By Susan Elise Campbell
Katie Camarro says she has “the sweetest job in the world.”
She and husband Jeff Shinaman founded and co-own Sundaes Best, a brand of hot fudge sauces and other natural ingredient chocolate products that came right out of the family kitchen.
Camarro is a third generation Saratogian who spent most of her career with Toy Works in Washington County’s Middle Falls. As national sales manager she “loved the job” but knew she was “grossly underpaid,” she said.
This was 25 years ago, a challenging time because her father was ill and in the hospital. He sensed something was wrong when she visited him, and in one of their last conversations together he advised her, “think about doing something on your own.”
“My husband and I had just cleared land and gotten our first mortgage and I thought, ‘How can I do that?’” she said. The idea was planted. A short while later her boss decided to give her a raise. She responded with a letter of resignation.
Starting her own consulting firm, Timber Springs Marketing, was the beginning of her journey as an entrepreneur.
“Small businesses are so involved in product development that they neglect marketing,” she said. “But without sales, nothing else is important.”
Homemade hot fudge soon entered the stage. Camarro wanted to make gifts for her consulting clients, something hand crafted and personal.
“My mom said, ‘Why not hot fudge in quilted jelly jars like grandma used to have?’” said Camarro.
The recipe came from her mother-in-law, whose secrets everybody wanted but weren’t given to anyone but Katie. The more hot fudge Camarro shared with clients and friends, the more she was encouraged to market it.
“I had reached a point in my consulting career where I had a good balance in my life,” she said. But she took the step, went to her first show November 2001 and sold every jar.
The flagship Sundaes Best Hot Fudge Sauce was named by her husband because “it makes every sundae best.’
Encouraged by success at the show, she said “the next step was to figure out how to get it made. I went to a co-packing company who wanted to change it, add stabilizers, substitute the butter with margarine to save money, but I said no. Our family motto is, if you’re going to do something, do it well.”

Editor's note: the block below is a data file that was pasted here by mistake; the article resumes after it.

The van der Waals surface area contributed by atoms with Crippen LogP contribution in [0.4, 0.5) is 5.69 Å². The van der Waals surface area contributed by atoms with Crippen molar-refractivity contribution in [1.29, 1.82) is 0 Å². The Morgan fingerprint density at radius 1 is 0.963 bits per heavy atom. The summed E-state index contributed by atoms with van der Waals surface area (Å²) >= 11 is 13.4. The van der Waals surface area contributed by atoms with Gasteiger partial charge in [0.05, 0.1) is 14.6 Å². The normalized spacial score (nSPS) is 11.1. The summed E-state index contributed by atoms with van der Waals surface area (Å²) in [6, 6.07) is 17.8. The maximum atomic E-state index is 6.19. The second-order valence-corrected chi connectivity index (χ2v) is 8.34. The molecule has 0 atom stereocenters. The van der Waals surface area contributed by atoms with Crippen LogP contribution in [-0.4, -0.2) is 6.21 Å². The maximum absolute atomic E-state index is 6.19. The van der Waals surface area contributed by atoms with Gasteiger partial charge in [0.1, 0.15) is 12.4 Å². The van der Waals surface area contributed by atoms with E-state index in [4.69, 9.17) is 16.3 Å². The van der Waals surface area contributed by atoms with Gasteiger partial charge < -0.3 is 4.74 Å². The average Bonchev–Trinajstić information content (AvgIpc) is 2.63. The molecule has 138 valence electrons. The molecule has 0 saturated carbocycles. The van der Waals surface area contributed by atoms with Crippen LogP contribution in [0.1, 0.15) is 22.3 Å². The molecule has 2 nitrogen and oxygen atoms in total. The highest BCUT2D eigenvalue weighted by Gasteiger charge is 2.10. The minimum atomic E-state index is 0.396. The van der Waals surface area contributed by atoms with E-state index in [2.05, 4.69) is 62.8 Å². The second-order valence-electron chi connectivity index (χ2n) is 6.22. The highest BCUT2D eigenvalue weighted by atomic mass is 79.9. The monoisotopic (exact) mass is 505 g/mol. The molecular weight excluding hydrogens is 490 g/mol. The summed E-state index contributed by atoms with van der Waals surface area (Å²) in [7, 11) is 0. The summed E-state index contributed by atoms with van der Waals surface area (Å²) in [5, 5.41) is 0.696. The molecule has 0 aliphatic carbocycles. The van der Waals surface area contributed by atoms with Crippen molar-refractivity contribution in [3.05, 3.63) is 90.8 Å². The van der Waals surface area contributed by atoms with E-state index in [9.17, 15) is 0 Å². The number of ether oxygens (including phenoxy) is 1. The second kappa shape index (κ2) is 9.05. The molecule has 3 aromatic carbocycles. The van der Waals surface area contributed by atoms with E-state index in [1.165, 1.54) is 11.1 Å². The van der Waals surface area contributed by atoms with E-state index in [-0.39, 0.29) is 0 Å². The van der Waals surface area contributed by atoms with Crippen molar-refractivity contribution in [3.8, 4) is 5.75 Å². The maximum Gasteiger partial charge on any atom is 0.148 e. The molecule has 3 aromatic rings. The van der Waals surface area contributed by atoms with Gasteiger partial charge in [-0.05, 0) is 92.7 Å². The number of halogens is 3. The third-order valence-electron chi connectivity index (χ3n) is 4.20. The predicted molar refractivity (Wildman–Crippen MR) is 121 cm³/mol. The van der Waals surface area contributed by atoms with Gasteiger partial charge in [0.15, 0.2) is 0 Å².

She looked around for commercial space and a steam kettle, which she learned would be a six-figure expenditure.
For four years Camarro went back and forth to a small food incubator in Fairfax, Vt., twice a week to make product. Meanwhile she continued as a marketing consultant, even while getting her product on the shelves at Stewart’s Shops.
“As I continued to use my sales and marketing skills and the brand progressed, I had to make the decision to jump all in. That was nearly 20 years ago,” she said.
The line of hot fudge sauces grew from the original recipe to raspberry, mint, caramel, peanut butter, hazelnut and many other flavors. By 2015, Camarro had started another brand for grocery stores called The Chocolate Farmer, a line of spreadable dips for pretzels and fruit.
She spent 14 years in one location and has been at 23 Northern Pines Road in Wilton for the last four with the help of her husband, who she calls “the idea guy,” and only three part-time employees dedicated to production, retailing and technology.
Over the past few months the couple has reached out to all the shows they have done and offered them the opportunity to do fundraisers, sharing a percentage of profits from the products sold during the event.
A recent feature on the TV program “Good Morning America” and sales of 12,000 jars of hot fudge sauce the next day prompted Camarro to focus on social media and online presence.
She had just asked Web Instinct to redesign a web site when Sundae’s Best got the free national advertising, orders poured in. The design firm brought in Marketing Kangaroo to prepare the way for greater online sales through the site and on Instagram, she said.
“Specialty foods are not protected from a poor economy, but my business plan really didn’t change much,” she said. “COVID has taught me to swim a different stroke.”
That means less face-to-face connection and more pop-up shops, more emails and an online marketing focus.
“I am grateful to be able to jump in with both feet,” said Camarro. “No matter how tough the world becomes, you must never run out of sweetness.”
By Susan Elise Campbell